Abstract: Este documento es una guía para el usuario de SIVAR, un simulador de acceso abierto basado en información pública, que replica las características fundamentales del impuesto al valor agregado en Colombia, de acuerdo con las condiciones establecidas en la ley 2010 de 2019. El simulador permite estimar algunos efectos del IVA tales como recaudo potencial, tasa de evasión, cobertura de la base gravable, progresividad y productividad del impuesto, valor de la compensación del IVA, impacto en el IPC, incidencia distributiva por deciles de ingreso y sexo del jefe de hogar. Mediante el desarrollo de esta herramienta, el centro de Investigaciones para el Desarrollo de la Universidad Nacional de Colombia pretende contribuir al análisis y discusión de la estructura del IVA, sus reformas e implicaciones financieras y distributivas. *** This document is a guide for SIVAR users, an open access simulator based on public information, which replicates the fundamental characteristics of value added tax in Colombia, in accordance with the conditions established in the 2010 law of 2019. The simulator allows estimating some VAT effects such as potential collection, evasion rate, tax base coverage, progressivity and productivity, value of VAT compensation, impact on the CPI, distributional incidence by income deciles and gender of household head. By means the development of this tool, the Center for Development Research at National University of Colombia intends to contribute to the analysis and discussion of the VAT structure, its reforms, and financial and distributional implications.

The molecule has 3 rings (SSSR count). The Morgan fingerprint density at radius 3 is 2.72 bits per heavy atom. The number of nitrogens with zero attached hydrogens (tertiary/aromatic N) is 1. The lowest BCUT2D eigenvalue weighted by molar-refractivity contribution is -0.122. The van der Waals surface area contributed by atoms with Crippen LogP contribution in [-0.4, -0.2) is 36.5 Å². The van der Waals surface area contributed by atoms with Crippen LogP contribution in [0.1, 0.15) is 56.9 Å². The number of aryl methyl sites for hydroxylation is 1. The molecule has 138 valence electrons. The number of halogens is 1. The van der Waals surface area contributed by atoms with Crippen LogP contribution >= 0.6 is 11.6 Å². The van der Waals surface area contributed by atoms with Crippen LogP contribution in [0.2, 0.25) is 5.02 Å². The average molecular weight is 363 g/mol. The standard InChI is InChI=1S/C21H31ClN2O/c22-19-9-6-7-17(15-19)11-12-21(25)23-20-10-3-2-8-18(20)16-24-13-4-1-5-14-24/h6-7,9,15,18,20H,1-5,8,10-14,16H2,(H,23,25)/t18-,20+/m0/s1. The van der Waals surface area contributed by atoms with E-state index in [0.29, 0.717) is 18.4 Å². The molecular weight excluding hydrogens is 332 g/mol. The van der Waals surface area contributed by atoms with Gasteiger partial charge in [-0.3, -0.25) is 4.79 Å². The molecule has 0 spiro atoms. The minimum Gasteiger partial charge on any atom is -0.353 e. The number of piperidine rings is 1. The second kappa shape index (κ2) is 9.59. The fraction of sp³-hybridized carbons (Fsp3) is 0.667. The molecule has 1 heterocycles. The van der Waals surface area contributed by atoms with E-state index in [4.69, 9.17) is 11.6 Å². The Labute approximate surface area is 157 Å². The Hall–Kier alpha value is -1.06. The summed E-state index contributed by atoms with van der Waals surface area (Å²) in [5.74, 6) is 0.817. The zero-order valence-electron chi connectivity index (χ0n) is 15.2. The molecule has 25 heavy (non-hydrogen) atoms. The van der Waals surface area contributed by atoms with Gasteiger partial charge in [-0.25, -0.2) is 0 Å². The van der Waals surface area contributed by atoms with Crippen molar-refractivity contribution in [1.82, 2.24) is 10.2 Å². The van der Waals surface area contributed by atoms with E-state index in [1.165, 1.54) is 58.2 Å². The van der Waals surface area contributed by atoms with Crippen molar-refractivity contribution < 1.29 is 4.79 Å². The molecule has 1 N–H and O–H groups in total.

Keywords: IVA, progresividad, reforma tributaria, simulador
    JEL: D63 E62 H22 H26
    Date: 2021–04–22
  4. By: Bonnet, Odran; Chapelle, Guillaume; Trannoy, Alain; Wasmer, Etienne